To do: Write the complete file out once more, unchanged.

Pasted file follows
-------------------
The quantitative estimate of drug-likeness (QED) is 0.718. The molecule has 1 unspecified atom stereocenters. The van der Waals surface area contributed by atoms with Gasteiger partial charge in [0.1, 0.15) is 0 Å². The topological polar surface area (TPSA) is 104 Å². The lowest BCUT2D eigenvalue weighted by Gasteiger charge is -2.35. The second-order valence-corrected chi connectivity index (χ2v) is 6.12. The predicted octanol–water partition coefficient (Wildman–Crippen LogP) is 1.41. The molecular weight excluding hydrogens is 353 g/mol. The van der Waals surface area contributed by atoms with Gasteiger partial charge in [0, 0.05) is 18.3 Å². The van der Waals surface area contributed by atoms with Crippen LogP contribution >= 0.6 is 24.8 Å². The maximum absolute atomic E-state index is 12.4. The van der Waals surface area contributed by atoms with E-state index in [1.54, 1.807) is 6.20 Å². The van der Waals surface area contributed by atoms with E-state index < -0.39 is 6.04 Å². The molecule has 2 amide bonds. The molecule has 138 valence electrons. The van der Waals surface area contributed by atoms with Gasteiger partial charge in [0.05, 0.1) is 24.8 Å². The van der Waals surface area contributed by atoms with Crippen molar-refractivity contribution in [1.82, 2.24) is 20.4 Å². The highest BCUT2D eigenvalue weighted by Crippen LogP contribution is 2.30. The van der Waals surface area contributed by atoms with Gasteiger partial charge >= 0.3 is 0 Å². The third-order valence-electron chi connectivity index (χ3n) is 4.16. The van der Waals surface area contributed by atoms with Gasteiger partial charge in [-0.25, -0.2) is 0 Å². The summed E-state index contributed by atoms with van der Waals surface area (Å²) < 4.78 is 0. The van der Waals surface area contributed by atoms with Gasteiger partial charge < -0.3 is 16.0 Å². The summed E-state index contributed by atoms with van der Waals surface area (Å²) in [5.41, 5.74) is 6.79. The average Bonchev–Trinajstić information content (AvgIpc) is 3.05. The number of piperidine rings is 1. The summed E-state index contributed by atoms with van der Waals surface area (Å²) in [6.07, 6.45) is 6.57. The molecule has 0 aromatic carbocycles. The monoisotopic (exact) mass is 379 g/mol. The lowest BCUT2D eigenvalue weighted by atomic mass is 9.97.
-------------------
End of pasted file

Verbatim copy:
The quantitative estimate of drug-likeness (QED) is 0.718. The molecule has 1 unspecified atom stereocenters. The van der Waals surface area contributed by atoms with Gasteiger partial charge in [0.1, 0.15) is 0 Å². The topological polar surface area (TPSA) is 104 Å². The lowest BCUT2D eigenvalue weighted by Gasteiger charge is -2.35. The second-order valence-corrected chi connectivity index (χ2v) is 6.12. The predicted octanol–water partition coefficient (Wildman–Crippen LogP) is 1.41. The molecular weight excluding hydrogens is 353 g/mol. The van der Waals surface area contributed by atoms with Gasteiger partial charge in [0, 0.05) is 18.3 Å². The van der Waals surface area contributed by atoms with Crippen LogP contribution >= 0.6 is 24.8 Å². The maximum absolute atomic E-state index is 12.4. The van der Waals surface area contributed by atoms with E-state index in [1.54, 1.807) is 6.20 Å². The van der Waals surface area contributed by atoms with E-state index < -0.39 is 6.04 Å². The molecule has 2 amide bonds. The molecule has 138 valence electrons. The van der Waals surface area contributed by atoms with Gasteiger partial charge in [0.05, 0.1) is 24.8 Å². The van der Waals surface area contributed by atoms with Crippen molar-refractivity contribution in [1.82, 2.24) is 20.4 Å². The highest BCUT2D eigenvalue weighted by Crippen LogP contribution is 2.30. The van der Waals surface area contributed by atoms with Gasteiger partial charge >= 0.3 is 0 Å². The third-order valence-electron chi connectivity index (χ3n) is 4.16. The van der Waals surface area contributed by atoms with Gasteiger partial charge in [-0.25, -0.2) is 0 Å². The summed E-state index contributed by atoms with van der Waals surface area (Å²) < 4.78 is 0. The van der Waals surface area contributed by atoms with Gasteiger partial charge < -0.3 is 16.0 Å². The summed E-state index contributed by atoms with van der Waals surface area (Å²) in [5.41, 5.74) is 6.79. The average Bonchev–Trinajstić information content (AvgIpc) is 3.05. The number of piperidine rings is 1. The summed E-state index contributed by atoms with van der Waals surface area (Å²) in [6.07, 6.45) is 6.57. The molecule has 0 aromatic carbocycles. The monoisotopic (exact) mass is 379 g/mol. The lowest BCUT2D eigenvalue weighted by atomic mass is 9.97.